This article also published at Sustainable Dakota Digest.
A small piece of ground or even a container garden can produce enough tomatoes – or most any fruit or vegetable for preserving.
Harvest dates for produce grown in South Dakota can range from May to November. Dakota Rural Action publishes a handy chart of South Dakota Harvest Dates.
Plenty of publications are available online to help you learn the ins and outs of gardening, and to acquaint you with the various styles of gardening – traditional gardens and container gardens, to name a few.
Start planning that canning garden by determining which style garden works best for you.
Then figure out what to grow. Start small, do not overdo it.
There is nothing more discouraging that having home grown produce spoil because you cannot get it canned, frozen, pickled or dehydrated fast enough.
A small crack on a tomato or a black spot can be cut out. Fully ripe tomatoes make excellent juice. Tomatoes that are moldy or smell bad belong on the compost heap. So do mushy or molding cucumbers. Limp or overgrown cucumbers make excellent relish.
Fifteen tomato plants will easily yield 15 quarts of tomatoes. Would those fifteen quarts help get your family through the winter?
Just know that you might not be canning all 15 of those quarts at the same time.
The season will start with slow yields, maybe one or two ripe tomatoes a day. When August rolls around, prepare to can and freeze. This is peak tomato season.
A raised bed garden just 6-feet by 4-feet could hold those 15 tomato plants. This compact space makes it easy to manage the garden. Weeding, watering and harvesting will be a breeze.
The four-feet width makes it possible to reach the center of the garden without walking on the soil. This means you could plant some other things around those tomato plants.
This type of intensive planting or companion planting is a common practice in Southeast Asia and other areas of the world where land and water are scarce.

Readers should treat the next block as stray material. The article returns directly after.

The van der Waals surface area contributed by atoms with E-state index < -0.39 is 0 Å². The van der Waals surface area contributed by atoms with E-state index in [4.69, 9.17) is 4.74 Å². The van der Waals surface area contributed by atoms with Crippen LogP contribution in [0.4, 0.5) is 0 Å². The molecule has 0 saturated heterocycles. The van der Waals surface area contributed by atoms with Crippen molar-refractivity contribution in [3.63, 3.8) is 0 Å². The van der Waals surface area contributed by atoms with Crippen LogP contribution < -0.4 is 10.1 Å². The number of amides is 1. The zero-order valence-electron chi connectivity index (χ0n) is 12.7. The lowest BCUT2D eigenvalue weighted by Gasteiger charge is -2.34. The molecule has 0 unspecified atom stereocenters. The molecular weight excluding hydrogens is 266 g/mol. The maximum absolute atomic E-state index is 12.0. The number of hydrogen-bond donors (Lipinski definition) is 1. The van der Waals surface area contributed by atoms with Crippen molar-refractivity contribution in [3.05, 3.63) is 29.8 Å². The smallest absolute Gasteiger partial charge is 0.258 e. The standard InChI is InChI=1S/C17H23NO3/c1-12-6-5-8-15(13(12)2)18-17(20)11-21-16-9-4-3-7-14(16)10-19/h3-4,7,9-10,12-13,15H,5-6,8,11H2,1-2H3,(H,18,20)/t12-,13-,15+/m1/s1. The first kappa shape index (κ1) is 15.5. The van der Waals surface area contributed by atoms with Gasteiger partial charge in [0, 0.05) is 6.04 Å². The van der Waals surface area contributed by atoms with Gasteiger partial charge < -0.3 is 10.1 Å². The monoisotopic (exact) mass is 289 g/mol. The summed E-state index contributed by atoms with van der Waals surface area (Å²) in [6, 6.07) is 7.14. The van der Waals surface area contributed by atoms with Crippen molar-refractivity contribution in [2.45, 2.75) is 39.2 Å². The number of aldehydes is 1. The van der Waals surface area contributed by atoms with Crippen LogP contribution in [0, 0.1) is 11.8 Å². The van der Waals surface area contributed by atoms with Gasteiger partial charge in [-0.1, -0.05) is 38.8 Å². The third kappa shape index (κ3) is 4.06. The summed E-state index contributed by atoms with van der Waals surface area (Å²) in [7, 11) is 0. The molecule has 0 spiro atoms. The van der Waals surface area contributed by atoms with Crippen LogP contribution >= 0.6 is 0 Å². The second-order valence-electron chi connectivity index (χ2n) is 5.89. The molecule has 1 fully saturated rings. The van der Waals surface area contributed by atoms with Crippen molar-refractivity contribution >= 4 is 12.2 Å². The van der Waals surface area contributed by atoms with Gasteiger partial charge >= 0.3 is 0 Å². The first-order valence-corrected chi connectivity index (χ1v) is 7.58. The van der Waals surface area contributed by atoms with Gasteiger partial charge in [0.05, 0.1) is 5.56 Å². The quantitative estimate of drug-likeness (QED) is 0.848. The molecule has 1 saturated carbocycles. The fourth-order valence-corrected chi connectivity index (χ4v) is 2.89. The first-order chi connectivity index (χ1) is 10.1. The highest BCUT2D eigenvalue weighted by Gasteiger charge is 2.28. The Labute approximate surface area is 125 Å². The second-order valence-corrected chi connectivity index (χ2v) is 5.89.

This type garden is not planted in rows, but rather in “blocks.” A tomato plant might be surrounded with lettuce, carrots and onions or chive plants.
This method of planting conserves water, garden space, and helps keep weeds down.
Beans and cucumbers make good companion plants. They could share a raised bed.
Plant a dozen or so bean plants in one-third of the bed and plant a 12 to 15 cucumber plants in the rest of the bed.
The cucumbers will yield 15 to 20 quarts of 3- to 4-inch pickles or up to 30 quarts of 1- to 2-inch pickles.
The beans will yield 15 or more quarts of beans – either canned or frozen.
If garden space is not available, tomatoes, cucumbers, peppers, squash and herbs can easily be grown in a container garden.
Just imagine a mini-herb garden in an old water pail sitting just outside your sunny kitchen door. All you have to do is step outside to snip off oregano, basil, thyme, rosemary, chives or lemon balm to add to the tomatoes you are canning.
Enjoy your gardening experience. There is nothing quite like produce fresh from your own garden. And nothing tastes better on a cold winter night than tomatoes or other produce home-canned from your own garden.
Canning and gardening questions are welcomed in the comment section.
Vegetable Gardening, Rhoda Burrows and David Graper, South Dakota State University Extension, http://pubstorage.sdstate.edu/AgBio_Publications/articles/EC668.pdf
South Dakota Harvest, Dakota Rural Action, http://sdlocalfood.org/dates.htm
Growing Tomatoes in the Home Garden, Rhoda Burrows, SDSU Extension, http://pubstorage.sdstate.edu/AgBio_Publications/articles/FS915.pdf
Specialized Gardening Techniques: Wide-row Planting, Square Foot Gardening and Raised Beds, University of Wisconsin Extension, Helen C. Harrison, http://learningstore.uwex.edu/assets/pdfs/A3384.PDF
Raised Bed Gardening, Christopher J. Starbuck, University of Missouri Extension, http://extension.missouri.edu/p/g6985
Small Space Gardening, Mother Earth News, Feb./Mar. 2012, http://www.motherearthnews.com/article.aspx?id=2147498802
Growing Cucumbers, Peppers, Squash and Tomatoes In Containers, Ohio State University Extension, http://ohioline.osu.edu/hyg-fact/1000/1645.html
Container Gardens, Colorado State University Extension, http://www.ext.colostate.edu/pubs/garden/07238.html
Vegetable Gardening in Containers, Joseph J. Masabni, Aglife Extension, Texas A & M, http://aggie-horticulture.tamu.edu/publications/guides/e-545_vegetable_gardening_containers.pdf
Carrots love tomatoes, companion planting for a healthy garden, Mother Earth News, Feb./Mar. 1992 http://www.motherearthnews.com/organic-gardening/carrots-love-tomatoes-companion-planting-for-a-healthy-garden-zb0z11zbug.aspx